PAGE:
Is swerve hard to learn

So next year we are looking to make the move to swerve, and It looks like I’m going to be the one driving since I drove our tank bot this year and I can get along with our op really well. I’ve already seen posts about how video games don’t really help and there isn’t much that really helps learning to drive it. So Is swerve hard to learn and takes a long time to get down, or is it easy to get down after a few matches and you just improve the more you drive.

The main struggle I see myself having is switching from robot oriented to field oriented. Especially because I have got so accustom to robot oriented.

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Honestly, in my opinion, swerve is easier to drive up to a mid-high level. It’s much more intuitive to me, and as someone who drove our tank 2022 robot for some matches and swerve 2023-24 bots I think it’s pretty clear that I’m much better on a swerve bot. One thing I will say, there are teams that build swerve and their drivers don’t fully use it. Every time I see a team with swerve pick up a game piece, drive across the field; then rotate and score a little part of me dies. The whole point of swerve is you have complete freedom to translate and rotate at the same time, and many drivers know this, but will still drive their robots like it has a tank drive.

The robot—>field oriented switch can be slightly confusing, but at least for me, at one point it kind of just clicked and became second nature. Put in some hours on the sticks and you’ve got this!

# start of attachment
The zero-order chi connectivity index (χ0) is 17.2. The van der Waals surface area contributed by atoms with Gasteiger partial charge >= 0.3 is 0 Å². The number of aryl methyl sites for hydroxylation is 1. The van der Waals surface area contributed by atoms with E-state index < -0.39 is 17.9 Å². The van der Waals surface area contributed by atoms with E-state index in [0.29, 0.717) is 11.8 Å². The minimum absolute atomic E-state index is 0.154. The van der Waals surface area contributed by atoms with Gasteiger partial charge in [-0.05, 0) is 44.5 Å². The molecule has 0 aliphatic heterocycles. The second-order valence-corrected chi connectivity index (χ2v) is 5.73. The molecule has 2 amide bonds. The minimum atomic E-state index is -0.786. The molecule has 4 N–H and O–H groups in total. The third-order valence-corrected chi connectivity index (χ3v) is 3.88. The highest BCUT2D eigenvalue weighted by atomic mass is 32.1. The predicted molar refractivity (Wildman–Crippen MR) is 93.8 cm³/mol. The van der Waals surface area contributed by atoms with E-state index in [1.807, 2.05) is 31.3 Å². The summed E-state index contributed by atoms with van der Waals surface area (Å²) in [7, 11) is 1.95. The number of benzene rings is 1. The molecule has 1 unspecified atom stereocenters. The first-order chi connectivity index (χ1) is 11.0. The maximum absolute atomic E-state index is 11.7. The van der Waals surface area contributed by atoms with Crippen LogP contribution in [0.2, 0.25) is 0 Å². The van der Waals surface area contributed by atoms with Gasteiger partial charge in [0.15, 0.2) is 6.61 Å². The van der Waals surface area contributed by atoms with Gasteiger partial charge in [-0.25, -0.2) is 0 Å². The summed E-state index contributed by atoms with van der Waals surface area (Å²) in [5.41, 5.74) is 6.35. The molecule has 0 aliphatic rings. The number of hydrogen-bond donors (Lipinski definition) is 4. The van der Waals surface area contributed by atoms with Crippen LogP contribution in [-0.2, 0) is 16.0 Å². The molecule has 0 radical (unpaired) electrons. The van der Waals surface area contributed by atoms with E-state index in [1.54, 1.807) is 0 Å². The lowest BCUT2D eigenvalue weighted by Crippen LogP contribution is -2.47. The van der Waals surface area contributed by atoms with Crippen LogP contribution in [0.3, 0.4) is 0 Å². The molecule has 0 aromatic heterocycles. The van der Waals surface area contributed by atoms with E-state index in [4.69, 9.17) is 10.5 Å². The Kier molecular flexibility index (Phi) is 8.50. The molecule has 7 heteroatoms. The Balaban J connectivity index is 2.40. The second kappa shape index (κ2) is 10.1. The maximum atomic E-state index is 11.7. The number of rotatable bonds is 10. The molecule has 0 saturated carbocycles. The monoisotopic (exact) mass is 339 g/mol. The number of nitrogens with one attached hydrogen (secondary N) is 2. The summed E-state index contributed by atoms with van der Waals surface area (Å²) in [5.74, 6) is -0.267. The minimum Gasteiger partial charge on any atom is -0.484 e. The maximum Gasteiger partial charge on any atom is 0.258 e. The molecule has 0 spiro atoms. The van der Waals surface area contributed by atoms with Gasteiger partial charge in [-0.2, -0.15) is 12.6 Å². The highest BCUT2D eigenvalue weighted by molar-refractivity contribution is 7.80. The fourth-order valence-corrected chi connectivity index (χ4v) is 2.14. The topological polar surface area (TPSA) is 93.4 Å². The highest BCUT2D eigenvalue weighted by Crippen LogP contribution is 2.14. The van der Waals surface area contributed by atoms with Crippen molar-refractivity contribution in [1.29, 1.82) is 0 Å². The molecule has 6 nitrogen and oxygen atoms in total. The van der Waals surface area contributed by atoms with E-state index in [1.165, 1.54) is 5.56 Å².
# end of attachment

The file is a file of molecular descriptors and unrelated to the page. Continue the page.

For me, swerve was much easier to learn than tank because you are not having to work around tank’s limitations. No awkward re-orienting movements necessary to align or move where you want, you can just go straight from point A to B while setting rotation at the same time. If you think about it as a mindset of you want to end up at point B from point A, you should be able to quickly get over the mental block and take full advantage of swerve.

When you start using swerve ask your programmers to add a toggle between robot and field oriented. That was you can get used to how swerve moves (speed, rotation, etc.) before you have to get used to field oriented.
Additionally, field oriented is only as good as your positioning, if the robot is not where it thinks it is (even just a couple degrees off) then your field oriented will be terrible even if you have the greatest driver in the world.

I feel like swerve is easier to understand. From my experience running out booth at stem nights where elementary kids drive around the bot, they get a hang of it quick and it’s easier to explain.

I don’t think we’ve seen this happen. If our field oriented was off by a few degrees, the driver would just adjust or could reset at a good moment.

happened to us where one of our modules was off, not the whole thing. made it impossible


If the rotation (azimuth) of one of the swerve modules loses calibration (or was not calibrated correctly to start with) it’s going to affect both field-centric and robot-centric driving. Robot-centric does not get a pass from this problem.